It is surely inevitable that there will now be a military intervention by Sudan's former colonial power, Britain. (In one of those delicious ironies of history, it was precisely in China that one of the most famous colonialists of all, General Gordon of Khartoum, distinguished himself before becoming governor of Sudan, where he precisely intervened to protect the blacks in the South from the Muslims who sold them as slaves.) Tony Blair ostensibly tried to play down the news reports at his monthly press conference on 22nd July. But, while saying — as he had done on Iraq — that no decisions had been taken, the Prime Minister also reverted to his habitual use of the language of moralism. A question (planted?) made the comparison between Sudan and Kosovo and Blair replied, "I believe we have a moral responsibility to deal with this and to deal with it by any means that we can" (my italics). This means war.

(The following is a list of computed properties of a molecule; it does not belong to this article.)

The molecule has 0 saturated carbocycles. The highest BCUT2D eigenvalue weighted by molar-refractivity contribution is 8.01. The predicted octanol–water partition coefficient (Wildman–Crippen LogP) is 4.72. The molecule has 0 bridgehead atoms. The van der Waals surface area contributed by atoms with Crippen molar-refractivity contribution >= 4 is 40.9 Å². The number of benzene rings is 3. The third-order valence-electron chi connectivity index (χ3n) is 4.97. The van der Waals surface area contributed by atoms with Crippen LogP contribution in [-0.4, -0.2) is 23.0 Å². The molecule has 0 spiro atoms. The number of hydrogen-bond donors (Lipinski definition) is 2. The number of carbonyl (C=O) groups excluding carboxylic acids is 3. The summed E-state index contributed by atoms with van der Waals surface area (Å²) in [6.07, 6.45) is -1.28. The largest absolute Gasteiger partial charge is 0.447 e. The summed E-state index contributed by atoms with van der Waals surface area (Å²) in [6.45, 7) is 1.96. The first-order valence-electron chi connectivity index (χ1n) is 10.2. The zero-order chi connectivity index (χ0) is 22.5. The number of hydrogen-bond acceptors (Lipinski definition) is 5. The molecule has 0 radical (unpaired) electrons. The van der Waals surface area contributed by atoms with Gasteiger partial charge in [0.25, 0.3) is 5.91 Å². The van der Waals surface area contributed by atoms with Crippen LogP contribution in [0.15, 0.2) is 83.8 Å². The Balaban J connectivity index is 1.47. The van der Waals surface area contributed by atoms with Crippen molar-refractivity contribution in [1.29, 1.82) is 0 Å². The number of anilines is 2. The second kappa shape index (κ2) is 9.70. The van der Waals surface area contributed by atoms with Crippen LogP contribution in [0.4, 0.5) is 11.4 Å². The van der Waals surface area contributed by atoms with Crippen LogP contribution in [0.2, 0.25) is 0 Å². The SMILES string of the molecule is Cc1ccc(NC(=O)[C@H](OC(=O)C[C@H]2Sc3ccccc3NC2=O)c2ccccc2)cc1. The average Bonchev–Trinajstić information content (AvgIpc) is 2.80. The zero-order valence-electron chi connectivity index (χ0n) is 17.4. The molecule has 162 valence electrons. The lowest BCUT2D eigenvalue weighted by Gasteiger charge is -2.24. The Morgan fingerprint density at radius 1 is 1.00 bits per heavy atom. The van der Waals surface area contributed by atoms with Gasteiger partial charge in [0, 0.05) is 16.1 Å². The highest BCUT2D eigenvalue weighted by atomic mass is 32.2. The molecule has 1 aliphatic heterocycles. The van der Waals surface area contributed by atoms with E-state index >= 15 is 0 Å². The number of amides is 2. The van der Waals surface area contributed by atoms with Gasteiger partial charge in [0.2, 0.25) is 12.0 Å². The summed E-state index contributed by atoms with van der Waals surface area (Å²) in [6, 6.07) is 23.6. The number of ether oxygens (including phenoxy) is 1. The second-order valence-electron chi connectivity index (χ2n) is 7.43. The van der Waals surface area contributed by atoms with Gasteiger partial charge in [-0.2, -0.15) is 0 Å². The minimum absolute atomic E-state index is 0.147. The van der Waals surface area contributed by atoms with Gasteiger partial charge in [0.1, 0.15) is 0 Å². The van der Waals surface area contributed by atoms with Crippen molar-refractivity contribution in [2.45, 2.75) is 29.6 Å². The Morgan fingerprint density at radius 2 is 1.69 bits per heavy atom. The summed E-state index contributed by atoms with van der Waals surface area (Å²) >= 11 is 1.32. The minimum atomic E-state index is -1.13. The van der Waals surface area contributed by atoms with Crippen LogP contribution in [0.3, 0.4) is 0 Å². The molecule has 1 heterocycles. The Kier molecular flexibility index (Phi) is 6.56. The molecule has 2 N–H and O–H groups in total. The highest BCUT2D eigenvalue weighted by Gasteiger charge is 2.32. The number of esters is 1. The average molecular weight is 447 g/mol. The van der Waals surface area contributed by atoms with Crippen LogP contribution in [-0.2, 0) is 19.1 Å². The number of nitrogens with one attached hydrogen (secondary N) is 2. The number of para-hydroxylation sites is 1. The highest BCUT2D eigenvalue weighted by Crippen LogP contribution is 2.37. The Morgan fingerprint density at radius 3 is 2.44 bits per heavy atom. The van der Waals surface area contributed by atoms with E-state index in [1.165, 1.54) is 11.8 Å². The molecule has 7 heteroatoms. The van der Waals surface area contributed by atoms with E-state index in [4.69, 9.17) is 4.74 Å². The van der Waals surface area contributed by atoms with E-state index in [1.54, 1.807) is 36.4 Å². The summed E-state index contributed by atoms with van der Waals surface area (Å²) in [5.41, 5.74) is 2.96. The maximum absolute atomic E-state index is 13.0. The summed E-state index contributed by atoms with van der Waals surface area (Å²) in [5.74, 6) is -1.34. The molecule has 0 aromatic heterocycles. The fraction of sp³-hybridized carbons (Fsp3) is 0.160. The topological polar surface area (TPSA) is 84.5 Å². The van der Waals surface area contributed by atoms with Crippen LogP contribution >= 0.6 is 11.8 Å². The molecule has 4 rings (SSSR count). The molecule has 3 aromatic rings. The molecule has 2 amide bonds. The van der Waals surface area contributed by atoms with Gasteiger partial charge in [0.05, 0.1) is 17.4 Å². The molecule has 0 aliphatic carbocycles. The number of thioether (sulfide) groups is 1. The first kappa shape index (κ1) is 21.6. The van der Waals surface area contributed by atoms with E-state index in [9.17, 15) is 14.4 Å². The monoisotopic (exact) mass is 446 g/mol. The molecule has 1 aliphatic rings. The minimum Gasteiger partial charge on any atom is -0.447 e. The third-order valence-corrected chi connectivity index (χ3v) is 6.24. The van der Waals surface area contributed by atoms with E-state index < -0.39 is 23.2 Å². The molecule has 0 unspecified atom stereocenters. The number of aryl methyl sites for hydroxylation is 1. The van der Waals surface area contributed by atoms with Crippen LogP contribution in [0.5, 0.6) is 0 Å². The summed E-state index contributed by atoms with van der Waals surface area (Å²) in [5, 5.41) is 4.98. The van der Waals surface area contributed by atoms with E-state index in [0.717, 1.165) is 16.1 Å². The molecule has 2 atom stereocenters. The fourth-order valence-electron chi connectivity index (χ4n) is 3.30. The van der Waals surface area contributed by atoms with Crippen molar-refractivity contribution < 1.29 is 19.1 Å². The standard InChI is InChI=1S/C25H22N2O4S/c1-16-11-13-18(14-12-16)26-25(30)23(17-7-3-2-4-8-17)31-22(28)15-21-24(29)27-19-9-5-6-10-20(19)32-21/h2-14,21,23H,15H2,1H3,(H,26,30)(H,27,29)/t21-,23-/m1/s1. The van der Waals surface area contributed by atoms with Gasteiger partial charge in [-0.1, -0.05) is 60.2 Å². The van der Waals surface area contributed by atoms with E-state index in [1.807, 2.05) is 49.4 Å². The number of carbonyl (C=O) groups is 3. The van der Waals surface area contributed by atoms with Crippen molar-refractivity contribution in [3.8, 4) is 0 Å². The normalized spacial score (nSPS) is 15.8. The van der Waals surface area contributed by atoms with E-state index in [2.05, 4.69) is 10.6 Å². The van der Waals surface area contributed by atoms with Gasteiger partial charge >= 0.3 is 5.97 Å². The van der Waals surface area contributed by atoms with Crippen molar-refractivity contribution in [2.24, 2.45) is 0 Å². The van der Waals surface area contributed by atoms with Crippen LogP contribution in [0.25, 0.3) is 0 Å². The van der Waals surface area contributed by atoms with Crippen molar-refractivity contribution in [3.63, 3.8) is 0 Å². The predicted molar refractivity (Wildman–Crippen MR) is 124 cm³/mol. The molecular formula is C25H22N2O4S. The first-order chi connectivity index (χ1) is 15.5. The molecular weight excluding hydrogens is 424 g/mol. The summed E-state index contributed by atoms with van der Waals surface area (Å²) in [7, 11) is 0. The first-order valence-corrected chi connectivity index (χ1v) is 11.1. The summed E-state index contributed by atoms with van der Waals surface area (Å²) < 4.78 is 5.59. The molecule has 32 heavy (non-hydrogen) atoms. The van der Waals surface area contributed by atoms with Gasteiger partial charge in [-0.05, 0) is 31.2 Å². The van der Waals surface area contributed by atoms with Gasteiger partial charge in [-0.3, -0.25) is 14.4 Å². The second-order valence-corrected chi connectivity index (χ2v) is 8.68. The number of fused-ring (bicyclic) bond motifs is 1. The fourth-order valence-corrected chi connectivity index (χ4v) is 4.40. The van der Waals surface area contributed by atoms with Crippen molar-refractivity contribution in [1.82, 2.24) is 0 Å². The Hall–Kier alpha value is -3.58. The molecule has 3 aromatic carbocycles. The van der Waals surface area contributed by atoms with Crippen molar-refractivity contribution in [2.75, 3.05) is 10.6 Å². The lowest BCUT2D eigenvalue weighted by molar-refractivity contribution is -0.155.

Blair evidently hopes that a humanitarian war will efface the memories of the "war for oil" in Iraq. The opposition to the Kosovo war having been minimal, and international support being widespread for an attack on the "genocidal" Sudanese government, his gamble is likely to pay off. It does not seem to matter to antiwar campaigners that the same language of moralism was used to justify all the other military interventions in Blair's astonishingly militaristic premiership (the "Desert Fox" bombing campaign against Iraq in December 1998; the bombing of Yugoslavia in 1999; the intervention in Sierra Leone in 2000; the attack on Afghanistan in 2001; the invasion of Iraq in 2003.) Unfortunately, it is likely that the simple appeal of sending troops to help poor blacks against marauding Muslims will be too strong for most antiwar campaigners to overcome.